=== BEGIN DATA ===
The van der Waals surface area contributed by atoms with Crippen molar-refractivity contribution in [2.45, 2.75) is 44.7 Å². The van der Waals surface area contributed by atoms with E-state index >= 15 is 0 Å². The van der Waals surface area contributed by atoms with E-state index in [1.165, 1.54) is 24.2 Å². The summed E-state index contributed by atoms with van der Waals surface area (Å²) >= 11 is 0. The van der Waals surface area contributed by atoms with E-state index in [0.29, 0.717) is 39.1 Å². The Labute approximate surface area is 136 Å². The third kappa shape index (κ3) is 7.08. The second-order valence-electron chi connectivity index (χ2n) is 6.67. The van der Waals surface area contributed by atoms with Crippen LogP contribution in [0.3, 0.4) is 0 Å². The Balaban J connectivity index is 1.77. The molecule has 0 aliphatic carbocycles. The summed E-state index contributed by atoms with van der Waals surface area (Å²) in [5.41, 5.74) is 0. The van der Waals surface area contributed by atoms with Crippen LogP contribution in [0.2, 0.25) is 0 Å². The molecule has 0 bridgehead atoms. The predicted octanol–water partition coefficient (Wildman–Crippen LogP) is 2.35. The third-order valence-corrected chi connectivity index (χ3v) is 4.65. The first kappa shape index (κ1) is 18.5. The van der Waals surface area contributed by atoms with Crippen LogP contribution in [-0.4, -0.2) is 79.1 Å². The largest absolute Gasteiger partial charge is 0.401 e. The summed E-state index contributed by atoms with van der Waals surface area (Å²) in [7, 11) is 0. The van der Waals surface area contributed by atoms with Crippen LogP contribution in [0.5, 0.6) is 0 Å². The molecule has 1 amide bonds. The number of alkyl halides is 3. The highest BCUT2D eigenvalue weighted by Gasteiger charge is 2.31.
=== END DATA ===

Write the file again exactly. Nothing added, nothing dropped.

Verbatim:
The van der Waals surface area contributed by atoms with Crippen molar-refractivity contribution in [2.45, 2.75) is 44.7 Å². The van der Waals surface area contributed by atoms with E-state index >= 15 is 0 Å². The van der Waals surface area contributed by atoms with E-state index in [1.165, 1.54) is 24.2 Å². The summed E-state index contributed by atoms with van der Waals surface area (Å²) >= 11 is 0. The van der Waals surface area contributed by atoms with E-state index in [0.29, 0.717) is 39.1 Å². The Labute approximate surface area is 136 Å². The third kappa shape index (κ3) is 7.08. The second-order valence-electron chi connectivity index (χ2n) is 6.67. The van der Waals surface area contributed by atoms with Crippen LogP contribution in [0.3, 0.4) is 0 Å². The Balaban J connectivity index is 1.77. The molecule has 0 aliphatic carbocycles. The summed E-state index contributed by atoms with van der Waals surface area (Å²) in [5.41, 5.74) is 0. The van der Waals surface area contributed by atoms with Crippen LogP contribution in [0.2, 0.25) is 0 Å². The molecule has 0 bridgehead atoms. The predicted octanol–water partition coefficient (Wildman–Crippen LogP) is 2.35. The third-order valence-corrected chi connectivity index (χ3v) is 4.65. The first kappa shape index (κ1) is 18.5. The van der Waals surface area contributed by atoms with Crippen LogP contribution in [-0.4, -0.2) is 79.1 Å². The largest absolute Gasteiger partial charge is 0.401 e. The summed E-state index contributed by atoms with van der Waals surface area (Å²) in [7, 11) is 0. The van der Waals surface area contributed by atoms with Crippen LogP contribution in [0.5, 0.6) is 0 Å². The molecule has 1 amide bonds. The number of alkyl halides is 3. The highest BCUT2D eigenvalue weighted by Gasteiger charge is 2.31.